The first former or sitting president under criminal indictment, Trump faces charges ranging from the relatively minor hush money case to accusations he took top secret documents and tried to overthrow the 2020 election.

The New York case, which featured more than 20 witnesses over five weeks and gripping testimony by Daniels and Cohen, is the only one likely to come to trial by election day.

If convicted, Trump faces up to four years in prison on each of 34 counts, but legal experts say that as a first-time offender he is unlikely to get jail time.

A conviction would not bar him from appearing on the ballot in November.

Trump chose not to testify in his defense.

Instead, he used his trips to court to stage tirades against “corrupt” Judge Juan Merchan, and to claim the trial is a Democratic ploy to keep him off the campaign trail.

To return a guilty or not guilty verdict requires the jury to be unanimous. Just one holdout means a hung jury and a mistrial, although prosecutors could seek a new trial.


Biden’s blurred red lines under scrutiny after Rafah carnage

Biden’s blurred red lines under scrutiny after Rafah carnage
Updated 11 min 24 sec ago
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Biden’s blurred red lines under scrutiny after Rafah carnage

Biden’s blurred red lines under scrutiny after Rafah carnage

WASHINGTON: Joe Biden’s red lines over Israel’s assault on Rafah have kept shifting, but the US president faces growing pressure to take a firmer stance after a deadly strike in the Gazan city.

Despite global outrage over the attack in which 45 people were killed, the White House insisted on Tuesday that it did not believe Israel had launched the major operation that Biden has warned against.

John Kirby, the US National Security Council spokesman, said that Biden had been consistent and was not “moving the stick” on what defined an all-out military offensive by key ally Israel.

But Biden faces a difficult balancing act both domestically and internationally over Gaza, especially in a year when the 81-year-old Democrat is locked in an election battle with Donald Trump.

“Biden wants to appear tough on Rafah, and has really tried to be stern with (Israeli Prime Minister Benjamin) Netanyahu, but in an election year, his red lines are increasingly blurred,” Colin Clarke, director of research at the Soufan Group, told AFP.

“I think he’ll continue shifting those lines, ducking and weaving, largely in response to events on the ground.”

Facing US campus protests over his support for Israel, Biden said earlier this month that he would not supply Israel with weapons for a major military operation in Rafah, and he halted a shipment of bombs.

Yet he has since taken no action even as Israel has stepped up air attacks and, as of Tuesday, moved tanks into central Rafah.

Instead, the White House has largely retreated to arguing about what does, and does not, constitute an invasion.

National Security Adviser Jake Sullivan said last week there was “no mathematical formula” and said that “what we’re going to be looking at is whether there is a lot of death and destruction.”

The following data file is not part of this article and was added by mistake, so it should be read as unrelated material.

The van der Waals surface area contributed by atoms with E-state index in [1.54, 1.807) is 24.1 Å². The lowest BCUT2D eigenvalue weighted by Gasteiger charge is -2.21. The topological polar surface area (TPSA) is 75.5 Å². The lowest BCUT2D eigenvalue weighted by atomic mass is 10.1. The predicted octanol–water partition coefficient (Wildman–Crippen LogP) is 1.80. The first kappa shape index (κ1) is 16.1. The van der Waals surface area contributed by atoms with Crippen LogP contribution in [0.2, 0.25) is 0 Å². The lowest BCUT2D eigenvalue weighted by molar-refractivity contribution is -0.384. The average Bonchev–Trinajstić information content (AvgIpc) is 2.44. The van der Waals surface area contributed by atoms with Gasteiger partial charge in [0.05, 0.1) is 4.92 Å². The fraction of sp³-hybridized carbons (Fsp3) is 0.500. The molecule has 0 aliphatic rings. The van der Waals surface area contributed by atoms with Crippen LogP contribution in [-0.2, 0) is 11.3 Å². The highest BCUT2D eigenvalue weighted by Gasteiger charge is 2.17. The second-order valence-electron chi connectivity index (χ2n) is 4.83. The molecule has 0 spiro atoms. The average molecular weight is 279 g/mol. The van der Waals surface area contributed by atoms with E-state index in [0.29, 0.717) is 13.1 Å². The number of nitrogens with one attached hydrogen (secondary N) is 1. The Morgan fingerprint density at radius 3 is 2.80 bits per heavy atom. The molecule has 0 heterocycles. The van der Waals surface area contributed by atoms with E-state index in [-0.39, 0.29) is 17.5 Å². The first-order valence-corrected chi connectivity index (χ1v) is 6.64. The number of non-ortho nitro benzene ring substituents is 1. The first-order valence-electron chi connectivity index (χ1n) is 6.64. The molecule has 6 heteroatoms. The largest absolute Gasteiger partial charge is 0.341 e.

At the White House on Tuesday, his colleague Kirby faced intense questioning over the Israeli strike, which sparked a fire at a displaced persons camp in which dozes of people burned to death.

Kirby said the deaths were “heartbreaking” and “horrific” but again said there would be no change in policy toward Israel.

“We have not seen them smash into Rafah,” he said.

“We have not seen them go in with large units, large numbers of troops, in columns and formations in some sort of coordinated maneuver against multiple targets on the ground.”

But internationally the pressure is growing on Biden, a self-described Zionist who has stuck by Netanyahu despite deep disagreements since the war began with the October 7 Hamas attack.

Questions are mounting over how long the United States can tolerate an Israeli assault on Rafah when the International Court of Justice — the UN’s top court, of which both the US and Israel are members — ordered it to stop.

Political pressure is also mounting on Biden at home.

Protests against his support for Israel have roiled university campuses across the United States, while many on the left wing of his Democratic Party also oppose his stance.

Republicans however have assailed Biden over what they say is his faltering support for Israel, with US House Speaker Mike Johnson inviting Netanyahu to address Congress.

“It is indeed a difficult balancing act,” Gordon Gray, a former US ambassador who is now a professor at George Washington University, told AFP.

“Threading the proverbial needle — as the Biden administration is apparently seeking to do — will only disappoint voters who feel strongly about the issue one way or another.”

Gray however said he believed Biden’s decades-old support for Israel meant he would unlikely change his position, saying he was a “rare politician who is acting out of genuine conviction rather than for his own electoral benefit.”


Deputy leader of UK’s Labour Party promises to fight to end Gaza’s suffering, in leaked video

Deputy leader of UK’s Labour Party promises to fight to end Gaza’s suffering, in leaked video
Updated 28 May 2024
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Deputy leader of UK’s Labour Party promises to fight to end Gaza’s suffering, in leaked video

Deputy leader of UK’s Labour Party promises to fight to end Gaza’s suffering, in leaked video
  • Labour, if elected, would recognize Palestinian statehood, says Angela Rayner

LONDON: Angela Rayner, the deputy leader of the UK’s Labour Party, has promised that her party will do everything in its power to ease the suffering in Gaza as it bids to regain Muslim voters’ support, a leaked video surfacing on social media has revealed.

The footage was first reported by the political blog Guido Fawkes, which claimed to have obtained the leaked tape from a meeting in Ashton-under-Lyne, Rayner’s constituency.

The MP is seen appealing to voters upset with the party’s stance on Israel’s assault on Gaza, The Telegraph reported.

Rayner — claiming she worked “day and night” to get three British doctors out of Rafah and is now attempting to secure aid for the enclave — said: “I promise you, the Labour Party, including myself, is doing everything we can, because nobody wants to see what’s happening.”